According to a new report from the World Economic Forum (WEF), India has slipped by one rank in the world competitive ranking from 39th last year to 40th this year. Moreover India ranks extremely poor in providing business environment to investors.

The "Global Competitiveness Report 2017-18" further states that among 137 countries it analyzed India ranks 98th in intensity of local competition, 124th in total tax rate, 131st in number of procedures to start business, 110th in time taken to start new business, 124th in trade tariffs, 118th in imports as percentage of gross domestic product (GDP), 104th in flexibility of wage determination, 129th in female participation in labour force, 111th in exports as percentage of GDP, and so on.

In the report, WEF ranked world’s most competitive economies where Swiss economy comes at top followed by the U.S and Singapore. India on same parameters slipped to 40th place from 39th in last year, while its neighbors China and Pakista stands at 15th and 115th place respectively.

[caption id="attachment_121865" align="aligncenter" width="700"] Countries ranked by national competitiveness in 2017-2018. Via - Statista[/caption]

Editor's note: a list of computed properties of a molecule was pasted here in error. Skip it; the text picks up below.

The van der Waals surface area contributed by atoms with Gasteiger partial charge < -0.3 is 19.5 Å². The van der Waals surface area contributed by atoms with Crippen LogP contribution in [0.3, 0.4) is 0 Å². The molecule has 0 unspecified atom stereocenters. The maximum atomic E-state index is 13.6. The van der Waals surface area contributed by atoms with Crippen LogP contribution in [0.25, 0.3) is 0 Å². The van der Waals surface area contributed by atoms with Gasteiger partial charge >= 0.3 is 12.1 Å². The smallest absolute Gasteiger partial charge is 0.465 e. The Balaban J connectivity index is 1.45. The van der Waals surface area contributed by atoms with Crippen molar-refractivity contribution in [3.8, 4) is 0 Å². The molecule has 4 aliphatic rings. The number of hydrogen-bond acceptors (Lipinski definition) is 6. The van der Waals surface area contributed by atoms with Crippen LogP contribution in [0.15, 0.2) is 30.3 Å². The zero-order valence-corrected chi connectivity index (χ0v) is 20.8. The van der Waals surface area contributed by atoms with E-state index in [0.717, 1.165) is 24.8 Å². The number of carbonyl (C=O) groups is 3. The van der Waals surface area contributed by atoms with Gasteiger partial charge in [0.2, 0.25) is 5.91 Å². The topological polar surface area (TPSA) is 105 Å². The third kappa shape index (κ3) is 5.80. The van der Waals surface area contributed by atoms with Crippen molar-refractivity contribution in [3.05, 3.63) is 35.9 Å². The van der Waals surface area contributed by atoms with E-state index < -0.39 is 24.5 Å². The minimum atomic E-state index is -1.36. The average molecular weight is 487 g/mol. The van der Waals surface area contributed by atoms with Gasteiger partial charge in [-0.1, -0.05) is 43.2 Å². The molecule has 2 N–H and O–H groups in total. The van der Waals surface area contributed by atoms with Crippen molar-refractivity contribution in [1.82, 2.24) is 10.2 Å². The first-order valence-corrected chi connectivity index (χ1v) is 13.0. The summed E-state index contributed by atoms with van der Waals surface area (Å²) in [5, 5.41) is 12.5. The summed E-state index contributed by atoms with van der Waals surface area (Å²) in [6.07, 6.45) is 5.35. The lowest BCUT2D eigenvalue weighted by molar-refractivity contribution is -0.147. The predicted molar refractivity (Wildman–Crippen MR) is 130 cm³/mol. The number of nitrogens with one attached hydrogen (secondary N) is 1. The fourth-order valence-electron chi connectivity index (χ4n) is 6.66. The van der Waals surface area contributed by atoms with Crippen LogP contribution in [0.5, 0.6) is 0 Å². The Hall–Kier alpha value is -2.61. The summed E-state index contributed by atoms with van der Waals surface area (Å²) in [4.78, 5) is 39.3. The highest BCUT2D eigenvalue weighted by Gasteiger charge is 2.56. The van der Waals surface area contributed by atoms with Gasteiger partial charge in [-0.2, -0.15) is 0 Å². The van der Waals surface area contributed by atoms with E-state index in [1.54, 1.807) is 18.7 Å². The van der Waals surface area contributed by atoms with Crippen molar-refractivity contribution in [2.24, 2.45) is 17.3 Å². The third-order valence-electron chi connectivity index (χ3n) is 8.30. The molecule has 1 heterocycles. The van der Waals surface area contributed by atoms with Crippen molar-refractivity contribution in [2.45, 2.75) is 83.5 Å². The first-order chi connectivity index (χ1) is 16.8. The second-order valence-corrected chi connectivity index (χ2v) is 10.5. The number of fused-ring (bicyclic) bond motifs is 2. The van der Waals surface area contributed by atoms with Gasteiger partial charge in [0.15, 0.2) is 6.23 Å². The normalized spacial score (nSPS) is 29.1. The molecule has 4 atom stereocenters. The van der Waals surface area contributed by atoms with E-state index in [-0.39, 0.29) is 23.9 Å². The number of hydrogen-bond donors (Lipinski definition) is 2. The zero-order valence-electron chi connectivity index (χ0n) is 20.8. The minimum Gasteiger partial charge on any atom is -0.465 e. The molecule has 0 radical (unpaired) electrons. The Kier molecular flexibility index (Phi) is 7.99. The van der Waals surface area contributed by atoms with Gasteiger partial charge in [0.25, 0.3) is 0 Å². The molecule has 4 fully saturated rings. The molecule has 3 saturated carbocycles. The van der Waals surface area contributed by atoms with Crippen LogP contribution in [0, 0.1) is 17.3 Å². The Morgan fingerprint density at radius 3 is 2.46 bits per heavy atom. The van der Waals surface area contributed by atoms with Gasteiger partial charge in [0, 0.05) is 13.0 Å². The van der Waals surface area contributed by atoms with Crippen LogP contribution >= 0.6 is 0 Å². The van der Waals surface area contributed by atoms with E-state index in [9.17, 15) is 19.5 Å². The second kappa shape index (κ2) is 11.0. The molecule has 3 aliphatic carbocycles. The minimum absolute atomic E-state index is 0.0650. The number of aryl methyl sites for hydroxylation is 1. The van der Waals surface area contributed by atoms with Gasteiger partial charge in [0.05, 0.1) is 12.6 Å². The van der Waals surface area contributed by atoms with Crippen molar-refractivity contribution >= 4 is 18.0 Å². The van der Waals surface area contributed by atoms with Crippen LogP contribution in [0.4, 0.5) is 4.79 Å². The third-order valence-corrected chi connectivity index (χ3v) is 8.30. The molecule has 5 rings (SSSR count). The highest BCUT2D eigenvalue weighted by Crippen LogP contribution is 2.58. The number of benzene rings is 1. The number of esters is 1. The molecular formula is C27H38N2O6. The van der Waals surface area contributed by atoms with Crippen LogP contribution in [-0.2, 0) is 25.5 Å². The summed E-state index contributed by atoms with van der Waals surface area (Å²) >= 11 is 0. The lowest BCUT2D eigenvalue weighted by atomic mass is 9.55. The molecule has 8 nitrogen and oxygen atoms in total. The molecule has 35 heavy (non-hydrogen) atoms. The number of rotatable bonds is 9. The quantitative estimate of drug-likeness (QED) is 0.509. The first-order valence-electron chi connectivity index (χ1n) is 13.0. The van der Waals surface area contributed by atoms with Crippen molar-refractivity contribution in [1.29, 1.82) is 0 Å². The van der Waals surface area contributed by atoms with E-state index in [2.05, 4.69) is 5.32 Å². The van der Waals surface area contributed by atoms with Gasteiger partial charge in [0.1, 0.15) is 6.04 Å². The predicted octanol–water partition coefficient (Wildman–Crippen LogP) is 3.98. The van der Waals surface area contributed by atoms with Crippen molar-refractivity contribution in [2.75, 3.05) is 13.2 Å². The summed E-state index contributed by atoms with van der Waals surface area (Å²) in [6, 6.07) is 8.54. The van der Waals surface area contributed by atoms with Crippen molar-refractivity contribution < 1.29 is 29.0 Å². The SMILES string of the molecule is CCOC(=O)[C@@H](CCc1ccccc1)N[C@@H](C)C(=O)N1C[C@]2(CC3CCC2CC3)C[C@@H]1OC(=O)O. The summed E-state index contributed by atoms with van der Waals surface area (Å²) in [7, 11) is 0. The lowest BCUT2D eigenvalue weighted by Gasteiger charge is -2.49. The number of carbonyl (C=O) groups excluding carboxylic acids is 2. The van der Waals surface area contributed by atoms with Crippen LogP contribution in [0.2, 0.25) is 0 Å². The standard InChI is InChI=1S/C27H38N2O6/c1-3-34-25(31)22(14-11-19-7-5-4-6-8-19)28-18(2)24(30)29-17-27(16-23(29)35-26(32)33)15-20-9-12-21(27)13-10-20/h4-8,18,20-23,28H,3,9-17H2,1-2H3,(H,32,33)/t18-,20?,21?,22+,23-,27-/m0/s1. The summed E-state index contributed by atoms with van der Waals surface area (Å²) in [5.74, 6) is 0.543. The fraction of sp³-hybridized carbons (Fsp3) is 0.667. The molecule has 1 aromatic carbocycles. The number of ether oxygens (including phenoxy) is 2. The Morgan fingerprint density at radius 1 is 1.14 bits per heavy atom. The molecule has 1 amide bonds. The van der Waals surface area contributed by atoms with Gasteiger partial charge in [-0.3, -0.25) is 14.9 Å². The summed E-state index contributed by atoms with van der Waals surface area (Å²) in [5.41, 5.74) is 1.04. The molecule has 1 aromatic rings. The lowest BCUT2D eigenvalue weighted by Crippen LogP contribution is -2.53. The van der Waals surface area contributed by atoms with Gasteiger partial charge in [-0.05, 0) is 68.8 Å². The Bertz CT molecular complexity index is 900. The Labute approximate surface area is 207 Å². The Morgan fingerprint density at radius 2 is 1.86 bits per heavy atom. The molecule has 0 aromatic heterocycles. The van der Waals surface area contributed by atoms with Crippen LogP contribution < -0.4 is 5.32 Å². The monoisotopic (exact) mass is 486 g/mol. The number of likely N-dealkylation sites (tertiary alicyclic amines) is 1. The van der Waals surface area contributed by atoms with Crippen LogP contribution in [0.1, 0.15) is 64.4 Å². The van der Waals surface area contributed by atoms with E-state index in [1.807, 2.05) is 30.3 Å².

Prepared by Prof Klaus Schwab, WEF editor, and Prof Xavier Sala-i-Martín of the Columbia University, who is chief advisor, the report states, while India, along with China and Indonesia, is “becoming a centre for innovation, "catching up with advanced economies”, there is still a need for “increasing the readiness of their people and firms to adopt new technology, which is necessary to widely spread innovation’s potential economic and societal benefits.”
WEF says, “Asian economies were less exposed to the global financial crisis, but they are facing new problems of their own”, underlining, “Amid a private-sector credit boom in India, the proportion of loans classed as non-performing went from 4 percent to 9 percent in two years."

Related Reading - India is World’s 40th Most Competitive Economy: World Economic Forum

Among India's growing centres of innovations, the report says, "Three Indian locations appear in the top 100: Bengaluru at 43rd (with patent activity focused on computer technology), Mumbai at 95th, and Pune at 96th (both registering among the most patents in organic fine chemistry)." However, they are far behind Shenzen–Hong Kong, ranking 2nd place, and Beijing 7th, it adds.

The report further says that the level of technological readiness of individuals and firms in India, as in China and Indonesia, remains "relatively low", suggesting that the benefits of these innovative activities are "not widely shared" and "societal gains from innovation breakthroughs do not happen automatically: they need complementary efforts to ensure that more people and firms have the means to access and use new technologies."

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